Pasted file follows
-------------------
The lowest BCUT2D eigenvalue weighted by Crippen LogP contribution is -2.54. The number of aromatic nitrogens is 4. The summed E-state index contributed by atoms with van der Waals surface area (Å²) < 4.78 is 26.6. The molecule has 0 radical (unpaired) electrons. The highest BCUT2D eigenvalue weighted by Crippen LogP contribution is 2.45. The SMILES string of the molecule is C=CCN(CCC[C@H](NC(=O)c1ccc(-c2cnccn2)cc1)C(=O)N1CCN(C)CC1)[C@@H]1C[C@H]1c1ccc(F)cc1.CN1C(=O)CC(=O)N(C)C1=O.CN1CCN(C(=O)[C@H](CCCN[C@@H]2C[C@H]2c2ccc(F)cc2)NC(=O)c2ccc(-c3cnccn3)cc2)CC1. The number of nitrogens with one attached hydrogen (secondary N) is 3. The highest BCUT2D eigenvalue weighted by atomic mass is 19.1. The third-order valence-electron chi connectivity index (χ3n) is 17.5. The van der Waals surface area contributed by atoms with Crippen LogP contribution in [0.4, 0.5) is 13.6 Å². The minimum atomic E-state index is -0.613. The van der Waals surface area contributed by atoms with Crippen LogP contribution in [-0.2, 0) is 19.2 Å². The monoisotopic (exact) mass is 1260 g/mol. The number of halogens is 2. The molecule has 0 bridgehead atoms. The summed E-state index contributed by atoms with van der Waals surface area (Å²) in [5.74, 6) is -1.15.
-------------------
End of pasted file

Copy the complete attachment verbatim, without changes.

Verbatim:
The lowest BCUT2D eigenvalue weighted by Crippen LogP contribution is -2.54. The number of aromatic nitrogens is 4. The summed E-state index contributed by atoms with van der Waals surface area (Å²) < 4.78 is 26.6. The molecule has 0 radical (unpaired) electrons. The highest BCUT2D eigenvalue weighted by Crippen LogP contribution is 2.45. The SMILES string of the molecule is C=CCN(CCC[C@H](NC(=O)c1ccc(-c2cnccn2)cc1)C(=O)N1CCN(C)CC1)[C@@H]1C[C@H]1c1ccc(F)cc1.CN1C(=O)CC(=O)N(C)C1=O.CN1CCN(C(=O)[C@H](CCCN[C@@H]2C[C@H]2c2ccc(F)cc2)NC(=O)c2ccc(-c3cnccn3)cc2)CC1. The number of nitrogens with one attached hydrogen (secondary N) is 3. The highest BCUT2D eigenvalue weighted by atomic mass is 19.1. The third-order valence-electron chi connectivity index (χ3n) is 17.5. The van der Waals surface area contributed by atoms with Crippen LogP contribution in [0.4, 0.5) is 13.6 Å². The minimum atomic E-state index is -0.613. The van der Waals surface area contributed by atoms with Crippen LogP contribution in [-0.2, 0) is 19.2 Å². The monoisotopic (exact) mass is 1260 g/mol. The number of halogens is 2. The molecule has 0 bridgehead atoms. The summed E-state index contributed by atoms with van der Waals surface area (Å²) in [5.74, 6) is -1.15.